Of potatoes and pitches: it’s all fair game?

Not much is off limits. In research, if you can quantify it, you can study it. In journalism, if you can justify it, you can do it.

Our class stories appeared on mongabay.com this week. I wrote about researchers who study cheetah fertility with ultra-sonography. It’s gotten me interested in other ultra-sound uses, beyond the realms of reproduction, as I hunt around for interesting story ideas. Any surprise that I came up with a food example?

(Image: Robb Gibbs)

Check out this wild study in the American Journal of Potato Research (not a joke, this is real), “Detection of Internal Defects in Potato Based on Ultrasound Attenuation,” published online November 11. Not being up to speed on the rapidly developing world of tuberology, I can’t possibly say if this is novel or a big deal for spud studies. What it does show, however, is the interconnection between multiple science branches and that, if you can measure it, you can study it.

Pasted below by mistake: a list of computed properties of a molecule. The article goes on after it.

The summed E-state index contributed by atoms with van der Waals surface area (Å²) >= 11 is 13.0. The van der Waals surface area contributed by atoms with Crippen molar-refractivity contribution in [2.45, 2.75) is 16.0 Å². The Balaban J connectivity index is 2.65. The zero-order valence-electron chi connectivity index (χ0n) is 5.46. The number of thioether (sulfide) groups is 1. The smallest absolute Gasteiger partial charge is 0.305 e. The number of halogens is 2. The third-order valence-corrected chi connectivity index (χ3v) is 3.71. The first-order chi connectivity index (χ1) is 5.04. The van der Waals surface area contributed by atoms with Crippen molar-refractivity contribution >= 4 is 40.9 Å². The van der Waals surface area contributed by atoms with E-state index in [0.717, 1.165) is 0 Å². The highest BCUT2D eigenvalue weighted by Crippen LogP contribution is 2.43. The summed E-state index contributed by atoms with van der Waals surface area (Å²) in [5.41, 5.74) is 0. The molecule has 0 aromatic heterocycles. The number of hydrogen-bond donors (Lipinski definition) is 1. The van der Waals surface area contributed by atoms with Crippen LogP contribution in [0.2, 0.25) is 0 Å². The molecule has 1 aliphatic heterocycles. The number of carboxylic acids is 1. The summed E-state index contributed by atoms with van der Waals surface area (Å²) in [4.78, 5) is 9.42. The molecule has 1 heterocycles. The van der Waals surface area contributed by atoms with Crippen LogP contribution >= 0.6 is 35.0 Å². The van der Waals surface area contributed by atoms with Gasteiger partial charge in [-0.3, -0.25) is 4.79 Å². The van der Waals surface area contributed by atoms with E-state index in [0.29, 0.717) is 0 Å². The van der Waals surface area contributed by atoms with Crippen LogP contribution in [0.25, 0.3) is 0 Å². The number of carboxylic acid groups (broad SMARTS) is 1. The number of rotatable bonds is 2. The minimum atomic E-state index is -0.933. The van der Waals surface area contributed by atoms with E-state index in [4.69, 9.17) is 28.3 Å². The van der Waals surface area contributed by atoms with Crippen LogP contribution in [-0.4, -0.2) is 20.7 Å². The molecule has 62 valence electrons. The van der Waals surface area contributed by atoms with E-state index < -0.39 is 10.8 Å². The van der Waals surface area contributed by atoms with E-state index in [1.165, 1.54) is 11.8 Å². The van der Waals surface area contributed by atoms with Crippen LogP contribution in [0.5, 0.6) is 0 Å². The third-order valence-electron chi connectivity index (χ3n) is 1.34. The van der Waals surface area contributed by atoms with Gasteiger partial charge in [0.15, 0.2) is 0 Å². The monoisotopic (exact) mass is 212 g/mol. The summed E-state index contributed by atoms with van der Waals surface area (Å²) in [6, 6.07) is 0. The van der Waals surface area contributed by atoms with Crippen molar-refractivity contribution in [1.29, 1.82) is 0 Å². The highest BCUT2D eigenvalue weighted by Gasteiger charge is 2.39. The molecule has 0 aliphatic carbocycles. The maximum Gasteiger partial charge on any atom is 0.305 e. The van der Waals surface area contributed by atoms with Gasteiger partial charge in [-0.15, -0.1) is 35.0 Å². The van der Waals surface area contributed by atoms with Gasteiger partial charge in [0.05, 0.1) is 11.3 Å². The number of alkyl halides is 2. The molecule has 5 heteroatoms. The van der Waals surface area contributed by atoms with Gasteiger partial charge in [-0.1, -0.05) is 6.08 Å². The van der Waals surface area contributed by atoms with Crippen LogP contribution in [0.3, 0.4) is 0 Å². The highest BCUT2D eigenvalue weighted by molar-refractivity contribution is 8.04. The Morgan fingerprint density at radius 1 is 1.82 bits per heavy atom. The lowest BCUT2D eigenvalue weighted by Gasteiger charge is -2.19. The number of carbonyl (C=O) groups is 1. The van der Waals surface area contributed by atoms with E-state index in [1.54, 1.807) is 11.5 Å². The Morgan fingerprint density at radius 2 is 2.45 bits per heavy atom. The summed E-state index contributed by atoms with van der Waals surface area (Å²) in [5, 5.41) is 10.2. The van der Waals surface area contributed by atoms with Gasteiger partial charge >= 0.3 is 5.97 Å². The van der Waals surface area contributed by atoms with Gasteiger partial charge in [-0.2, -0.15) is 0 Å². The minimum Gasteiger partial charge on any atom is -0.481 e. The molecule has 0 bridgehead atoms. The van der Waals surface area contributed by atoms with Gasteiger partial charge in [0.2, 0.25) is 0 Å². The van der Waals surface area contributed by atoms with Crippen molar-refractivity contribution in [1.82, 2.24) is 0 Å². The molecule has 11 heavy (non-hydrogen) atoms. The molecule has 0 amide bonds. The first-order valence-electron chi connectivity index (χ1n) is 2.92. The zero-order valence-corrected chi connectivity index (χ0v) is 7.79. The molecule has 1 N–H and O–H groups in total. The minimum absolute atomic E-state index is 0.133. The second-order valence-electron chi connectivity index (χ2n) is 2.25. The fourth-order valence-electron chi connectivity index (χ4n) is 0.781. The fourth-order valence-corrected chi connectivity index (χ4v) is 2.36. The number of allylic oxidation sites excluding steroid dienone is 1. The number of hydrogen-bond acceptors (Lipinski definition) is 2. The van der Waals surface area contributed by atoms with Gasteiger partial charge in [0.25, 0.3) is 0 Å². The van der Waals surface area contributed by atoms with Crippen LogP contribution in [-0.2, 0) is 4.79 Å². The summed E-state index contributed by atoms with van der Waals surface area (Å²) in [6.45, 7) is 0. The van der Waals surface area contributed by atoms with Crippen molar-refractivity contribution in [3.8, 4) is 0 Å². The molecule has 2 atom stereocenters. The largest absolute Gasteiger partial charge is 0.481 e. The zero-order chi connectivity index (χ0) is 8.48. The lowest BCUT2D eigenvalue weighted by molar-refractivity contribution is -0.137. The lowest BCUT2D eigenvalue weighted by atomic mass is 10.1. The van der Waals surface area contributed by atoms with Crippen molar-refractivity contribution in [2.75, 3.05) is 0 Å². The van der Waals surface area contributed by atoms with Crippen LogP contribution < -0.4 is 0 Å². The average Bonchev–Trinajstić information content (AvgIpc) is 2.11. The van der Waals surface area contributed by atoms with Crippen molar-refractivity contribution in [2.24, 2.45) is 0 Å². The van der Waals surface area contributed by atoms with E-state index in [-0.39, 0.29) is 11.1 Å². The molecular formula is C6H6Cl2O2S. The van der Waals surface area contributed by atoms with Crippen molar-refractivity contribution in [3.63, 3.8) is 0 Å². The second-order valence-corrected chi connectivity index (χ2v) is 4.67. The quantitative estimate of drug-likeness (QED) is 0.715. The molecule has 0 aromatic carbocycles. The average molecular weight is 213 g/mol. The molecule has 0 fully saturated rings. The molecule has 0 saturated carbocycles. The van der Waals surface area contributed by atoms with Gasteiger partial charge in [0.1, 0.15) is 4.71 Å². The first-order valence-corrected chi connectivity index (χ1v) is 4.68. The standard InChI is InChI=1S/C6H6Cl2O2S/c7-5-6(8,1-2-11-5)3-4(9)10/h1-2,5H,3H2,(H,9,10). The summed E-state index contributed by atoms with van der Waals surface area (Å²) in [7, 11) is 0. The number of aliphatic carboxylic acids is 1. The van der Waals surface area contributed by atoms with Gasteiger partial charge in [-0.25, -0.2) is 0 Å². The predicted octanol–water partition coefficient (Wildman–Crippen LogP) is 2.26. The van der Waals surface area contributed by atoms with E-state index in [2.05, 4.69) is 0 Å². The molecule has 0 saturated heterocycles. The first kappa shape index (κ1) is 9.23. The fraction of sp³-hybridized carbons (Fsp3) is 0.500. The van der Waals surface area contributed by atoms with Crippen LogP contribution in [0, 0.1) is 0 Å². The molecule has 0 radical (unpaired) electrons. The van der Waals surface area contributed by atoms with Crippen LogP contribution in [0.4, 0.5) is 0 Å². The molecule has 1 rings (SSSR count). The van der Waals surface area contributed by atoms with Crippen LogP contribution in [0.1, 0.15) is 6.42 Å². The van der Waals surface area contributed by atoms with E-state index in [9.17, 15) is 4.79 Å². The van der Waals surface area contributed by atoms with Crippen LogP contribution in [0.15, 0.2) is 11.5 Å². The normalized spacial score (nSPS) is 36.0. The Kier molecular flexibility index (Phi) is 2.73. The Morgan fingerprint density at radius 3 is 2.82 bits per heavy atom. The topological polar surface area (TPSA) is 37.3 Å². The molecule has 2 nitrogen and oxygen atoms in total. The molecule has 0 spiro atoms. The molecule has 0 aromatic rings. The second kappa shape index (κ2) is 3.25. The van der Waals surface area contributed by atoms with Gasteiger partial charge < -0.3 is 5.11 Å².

Journalism is similarly constriction-free. Nearly everything can be written about, with a few caveats. You must be able to justify what you want to write about. This week I’ve run a few story ideas past editors and I’m learning that pitching is an elusive art! No doubt a very valuable lesson (along with patience). An interesting topic and the enthusiasm to pursue it is not enough. You need the maelstrom of news values.

Thus, “Researchers hunt rotten potatoes, image human embryos on the side,” is not necessarily a story.

But, “Potatoes capable of live birth, fed tomorrow to just-discovered robot laser sharks, in your backyard” would be a great story. (*Sigh*)

What I really want is a study titled, “Detection of Internal Defects in Story Pitches Based on Ultrasound Attenuation.”

American Journal of Potato Research

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